It is estimated that 2 billion people are infected with M. tuberculosis, an important human pathogen that causes significant morbidity and mortality worldwide. A better understanding of the molecular mechanisms of M. tuberculosis pathogenesis is necessary for the rational design of the next generation of drugs and vaccines. Our goal is to elucidate host signaling mechanisms exploited by M. tuberculosis for growth and persistence in macrophages. Our central hypothesis is that kinase signaling leads to a gene expression program in infected macrophages that promotes an insufficient response to infection thereby facilitating Mtb growth and survival. We have identified several kinases in macrophages that function to support M. tuberculosis replication during infection, indicating either that they re activated by M. tuberculosis as part of a virulence strategy or that they are negative regulators of innate anti-microbial pathways. Of specific relevance to this proposal are inhibitors of the mammalian kinases AKT and EGFR that disrupt the ability of M. tuberculosis to replicate in human primary macrophages. Our approach is to utilize recent advances in global proteomic and phosphoproteomic technologies to characterize macrophage-signaling pathways that are activated by infection with M. tuberculosis. In addition, we will use these technologies to elucidate the functional phosphoproteome by identifying of downstream targets of AKT and EGFR in M. tuberculosis infected macrophages.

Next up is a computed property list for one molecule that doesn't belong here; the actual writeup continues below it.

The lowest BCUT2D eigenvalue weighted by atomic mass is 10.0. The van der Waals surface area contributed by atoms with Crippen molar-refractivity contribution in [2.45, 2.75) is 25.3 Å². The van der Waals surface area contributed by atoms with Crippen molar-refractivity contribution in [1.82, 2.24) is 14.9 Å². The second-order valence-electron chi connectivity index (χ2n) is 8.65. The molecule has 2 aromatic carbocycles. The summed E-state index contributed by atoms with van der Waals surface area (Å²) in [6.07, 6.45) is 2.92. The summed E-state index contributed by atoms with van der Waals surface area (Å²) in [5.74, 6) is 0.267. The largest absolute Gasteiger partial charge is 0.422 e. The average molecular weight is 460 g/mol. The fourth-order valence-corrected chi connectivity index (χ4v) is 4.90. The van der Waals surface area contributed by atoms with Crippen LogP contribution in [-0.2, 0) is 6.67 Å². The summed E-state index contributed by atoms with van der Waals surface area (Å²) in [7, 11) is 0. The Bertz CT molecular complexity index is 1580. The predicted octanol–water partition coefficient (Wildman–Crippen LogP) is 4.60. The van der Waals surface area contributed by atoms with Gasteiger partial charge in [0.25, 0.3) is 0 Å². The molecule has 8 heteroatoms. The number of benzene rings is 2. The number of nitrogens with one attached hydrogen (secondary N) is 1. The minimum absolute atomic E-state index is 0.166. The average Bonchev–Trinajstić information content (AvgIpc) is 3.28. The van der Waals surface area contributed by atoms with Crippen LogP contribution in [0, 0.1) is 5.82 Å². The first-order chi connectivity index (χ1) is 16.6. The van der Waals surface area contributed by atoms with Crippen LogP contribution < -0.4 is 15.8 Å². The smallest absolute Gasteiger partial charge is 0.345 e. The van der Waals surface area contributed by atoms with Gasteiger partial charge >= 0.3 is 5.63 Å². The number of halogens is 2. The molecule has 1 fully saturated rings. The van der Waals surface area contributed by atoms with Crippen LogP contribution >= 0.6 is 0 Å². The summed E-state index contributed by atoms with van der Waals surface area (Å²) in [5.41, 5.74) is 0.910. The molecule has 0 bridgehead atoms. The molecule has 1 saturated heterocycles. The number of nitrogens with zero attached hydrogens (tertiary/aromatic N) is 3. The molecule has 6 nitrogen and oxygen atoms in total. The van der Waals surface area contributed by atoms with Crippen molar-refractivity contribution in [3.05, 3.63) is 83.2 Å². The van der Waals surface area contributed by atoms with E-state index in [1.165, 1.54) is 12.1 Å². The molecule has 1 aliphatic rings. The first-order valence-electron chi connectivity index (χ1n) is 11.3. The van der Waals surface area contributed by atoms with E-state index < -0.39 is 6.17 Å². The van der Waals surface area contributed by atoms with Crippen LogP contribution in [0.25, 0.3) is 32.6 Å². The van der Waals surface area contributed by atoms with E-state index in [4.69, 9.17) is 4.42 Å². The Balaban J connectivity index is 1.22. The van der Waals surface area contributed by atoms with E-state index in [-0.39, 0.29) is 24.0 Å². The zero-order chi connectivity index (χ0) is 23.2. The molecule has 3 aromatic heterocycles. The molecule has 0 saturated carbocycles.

In aim 1, we describe the use of proteomics and phosphoproteomics to characterize signaling events resulting from M. tuberculosis infection of human primary monocyte-derived macrophages with high temporal resolution using 2D gel electrophoresis and mass-spectrometry based proteomics and phosphoproteomics to monitor phosphorylation sites on a global scale.
In aim 2 we utilize the same strategy to identify differences in the proteome and phosphoproteome in the context of inhibition of AKT and, independently, EGFR. Results from the proteomic profiling will be integrated with existing transcriptomic and screening datasets to further refine the architecture of the signaling network activated by M. tuberculosis infection. In addition, the results will be used to motivate future hypothesis driven experiments seeking to describe the molecular mechanisms by which key kinase regulators support M. tuberculosis virulence in macrophages.
The bacterial pathogen Mycobacterium tuberculosis infects 2 billion people worldwide and causes over 1 million deaths annually. If successful this project will reveal host signaling pathways that M. tuberculosis exploits to enable growth in macrophages. A more detailed knowledge of signaling pathways that define the host-pathogen interaction will suggest potential avenues for the development of host-targeted therapies for M. tuberculosis infection.